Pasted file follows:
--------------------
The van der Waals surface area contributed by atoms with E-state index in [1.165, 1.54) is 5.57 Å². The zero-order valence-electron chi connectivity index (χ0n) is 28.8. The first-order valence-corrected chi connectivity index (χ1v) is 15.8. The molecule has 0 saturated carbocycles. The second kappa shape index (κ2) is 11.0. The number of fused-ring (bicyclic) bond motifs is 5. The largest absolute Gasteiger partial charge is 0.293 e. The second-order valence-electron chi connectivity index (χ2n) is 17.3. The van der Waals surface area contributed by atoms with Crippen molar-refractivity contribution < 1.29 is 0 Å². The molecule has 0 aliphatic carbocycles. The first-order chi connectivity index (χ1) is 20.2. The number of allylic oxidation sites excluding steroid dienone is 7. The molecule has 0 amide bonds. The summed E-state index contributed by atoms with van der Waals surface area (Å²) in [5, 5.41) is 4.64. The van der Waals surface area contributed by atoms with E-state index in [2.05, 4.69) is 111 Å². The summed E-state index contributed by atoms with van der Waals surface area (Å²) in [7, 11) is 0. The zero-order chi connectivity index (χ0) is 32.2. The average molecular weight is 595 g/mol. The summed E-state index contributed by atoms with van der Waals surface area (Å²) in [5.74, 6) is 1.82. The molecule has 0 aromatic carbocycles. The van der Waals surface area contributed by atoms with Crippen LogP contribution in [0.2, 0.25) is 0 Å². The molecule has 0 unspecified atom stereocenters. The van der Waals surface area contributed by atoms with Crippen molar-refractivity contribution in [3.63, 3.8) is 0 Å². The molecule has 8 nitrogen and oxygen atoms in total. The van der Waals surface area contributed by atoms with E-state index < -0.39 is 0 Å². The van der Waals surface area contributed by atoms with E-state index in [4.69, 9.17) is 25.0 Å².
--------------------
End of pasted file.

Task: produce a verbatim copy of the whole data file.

The van der Waals surface area contributed by atoms with E-state index in [1.165, 1.54) is 5.57 Å². The zero-order valence-electron chi connectivity index (χ0n) is 28.8. The first-order valence-corrected chi connectivity index (χ1v) is 15.8. The molecule has 0 saturated carbocycles. The second kappa shape index (κ2) is 11.0. The number of fused-ring (bicyclic) bond motifs is 5. The largest absolute Gasteiger partial charge is 0.293 e. The second-order valence-electron chi connectivity index (χ2n) is 17.3. The van der Waals surface area contributed by atoms with Crippen molar-refractivity contribution < 1.29 is 0 Å². The molecule has 0 aliphatic carbocycles. The first-order chi connectivity index (χ1) is 20.2. The number of allylic oxidation sites excluding steroid dienone is 7. The molecule has 0 amide bonds. The summed E-state index contributed by atoms with van der Waals surface area (Å²) in [5, 5.41) is 4.64. The van der Waals surface area contributed by atoms with E-state index in [2.05, 4.69) is 111 Å². The summed E-state index contributed by atoms with van der Waals surface area (Å²) in [7, 11) is 0. The zero-order chi connectivity index (χ0) is 32.2. The average molecular weight is 595 g/mol. The summed E-state index contributed by atoms with van der Waals surface area (Å²) in [5.74, 6) is 1.82. The molecule has 0 aromatic carbocycles. The van der Waals surface area contributed by atoms with Crippen LogP contribution in [0.2, 0.25) is 0 Å². The molecule has 0 unspecified atom stereocenters. The van der Waals surface area contributed by atoms with Crippen molar-refractivity contribution in [3.63, 3.8) is 0 Å². The molecule has 8 nitrogen and oxygen atoms in total. The van der Waals surface area contributed by atoms with E-state index < -0.39 is 0 Å². The van der Waals surface area contributed by atoms with E-state index in [4.69, 9.17) is 25.0 Å².